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Congratulations to Fire Fighting In Canada on the launch of this new website!  When I started in the fire service 22 years ago I could not have imagined writing a blog. The firehall I worked in was still using carbon paper!

December 14, 2007
By Peter Sells

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Congratulations to Fire Fighting In Canada on the launch of this new website!  When I started in the fire service 22 years ago I could not have imagined writing a blog. The firehall I worked in was still using carbon paper!

My latest FlashPoint column has already generated some feedback. That is exactly what I set out to do when I agreed to start the column as a regular FFIC feature – get some conversations started on topics that I felt strongly about. The latest one is no different from those that have preceded it, except that I still have difficulty appreciating the root issues that have led to such polarization between stakeholders on the two-hatter issue. More about that in a minute; first, I’d like to clarify a few points I made in the column.

  • I made liberal use of the term volunteer. Of course, there are many terms and employment models in the Canadian fire service, such as part-time, paid-on-call, etc. In the context of the two-hatter issue, I intended the term volunteer to be inclusive of anything other than full-time career fire service employment. This was not an attempt on my part to deceive the reader or colour my opinions in any way, rather it is a reflection of the reality that my column has a finite word limit, and the use of a one-word term was efficient.∑ My use of the 24-hour shift as a comparison, and my use of the words ‘dismissed or minimized’ should not be interpreted as a criticism of that type of duty rotation. Quite the contrary. The point of comparison is that the proponents of the 24-hour shift were able to demonstrate, through logical and scientific methodology, that sleep deprivation would not be an issue if the shift were to be implemented. Thus, the effects of sleep deprivation were ‘minimized’ and it was subsequently ‘dismissed’ as an argument against the 24-hour shift.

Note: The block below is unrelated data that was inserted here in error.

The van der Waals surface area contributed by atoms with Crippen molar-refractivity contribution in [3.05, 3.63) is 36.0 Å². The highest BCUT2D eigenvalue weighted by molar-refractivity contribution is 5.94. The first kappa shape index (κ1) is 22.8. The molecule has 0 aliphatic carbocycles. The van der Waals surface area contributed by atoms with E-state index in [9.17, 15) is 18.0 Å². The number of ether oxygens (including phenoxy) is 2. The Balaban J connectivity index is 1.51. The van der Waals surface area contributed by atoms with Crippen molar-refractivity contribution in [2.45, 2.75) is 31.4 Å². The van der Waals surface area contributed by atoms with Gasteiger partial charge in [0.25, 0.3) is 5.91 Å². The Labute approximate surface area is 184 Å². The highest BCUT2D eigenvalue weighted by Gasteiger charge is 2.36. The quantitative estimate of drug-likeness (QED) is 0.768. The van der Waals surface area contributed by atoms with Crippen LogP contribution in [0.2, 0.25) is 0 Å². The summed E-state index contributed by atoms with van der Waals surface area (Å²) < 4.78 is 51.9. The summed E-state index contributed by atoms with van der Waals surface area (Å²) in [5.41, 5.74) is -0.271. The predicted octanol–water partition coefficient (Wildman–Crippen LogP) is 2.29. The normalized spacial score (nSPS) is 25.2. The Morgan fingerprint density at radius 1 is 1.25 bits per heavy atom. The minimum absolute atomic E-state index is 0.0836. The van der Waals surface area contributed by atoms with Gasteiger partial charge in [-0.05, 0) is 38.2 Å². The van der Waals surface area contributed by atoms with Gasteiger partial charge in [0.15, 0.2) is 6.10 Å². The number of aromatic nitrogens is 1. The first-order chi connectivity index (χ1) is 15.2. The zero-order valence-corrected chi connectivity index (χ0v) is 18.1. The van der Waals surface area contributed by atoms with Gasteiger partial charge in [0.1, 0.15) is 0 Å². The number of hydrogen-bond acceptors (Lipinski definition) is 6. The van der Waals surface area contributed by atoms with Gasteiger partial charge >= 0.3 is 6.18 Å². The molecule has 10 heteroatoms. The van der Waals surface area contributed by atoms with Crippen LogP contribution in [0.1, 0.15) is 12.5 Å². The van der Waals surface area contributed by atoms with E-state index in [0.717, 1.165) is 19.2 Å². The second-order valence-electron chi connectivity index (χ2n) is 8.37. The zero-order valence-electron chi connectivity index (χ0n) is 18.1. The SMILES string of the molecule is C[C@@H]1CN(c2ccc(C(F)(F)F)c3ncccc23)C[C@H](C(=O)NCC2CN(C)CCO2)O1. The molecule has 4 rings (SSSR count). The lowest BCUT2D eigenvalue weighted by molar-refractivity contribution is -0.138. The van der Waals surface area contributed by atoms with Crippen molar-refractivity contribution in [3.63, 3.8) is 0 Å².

• Looking at the two-hatter issue as having three main stakeholders – namely, the full-time employer, the hometown employer and the individual firefighter – I see the relationship as win/win/win. The hometown gains the experience and technical expertise of a fully trained firefighter, which often translates into shared expertise across the roster. The firefighters gain a second source of income for their families (in many cases), a chance to give back to their communities and they often gain command and management experience many years before such opportunities are available with their full-time employer. The full-time employer gains a very motivated and enthusiastic firefighter, who, in many instances, has developed enhanced professional competencies in administration, command, planning and leadership – all at no cost.

Certainly there are concerns, such as compensation claims, where not everyone’s interests are aligned in the two-hatter relationship. These concerns need to be addressed through the engagement of all stakeholders, not through the erection of barriers. Overall, there are many more benefits than detriments to all parties, which is why I believe that conversations need to take place to enable rather than inhibit the two-hatter.

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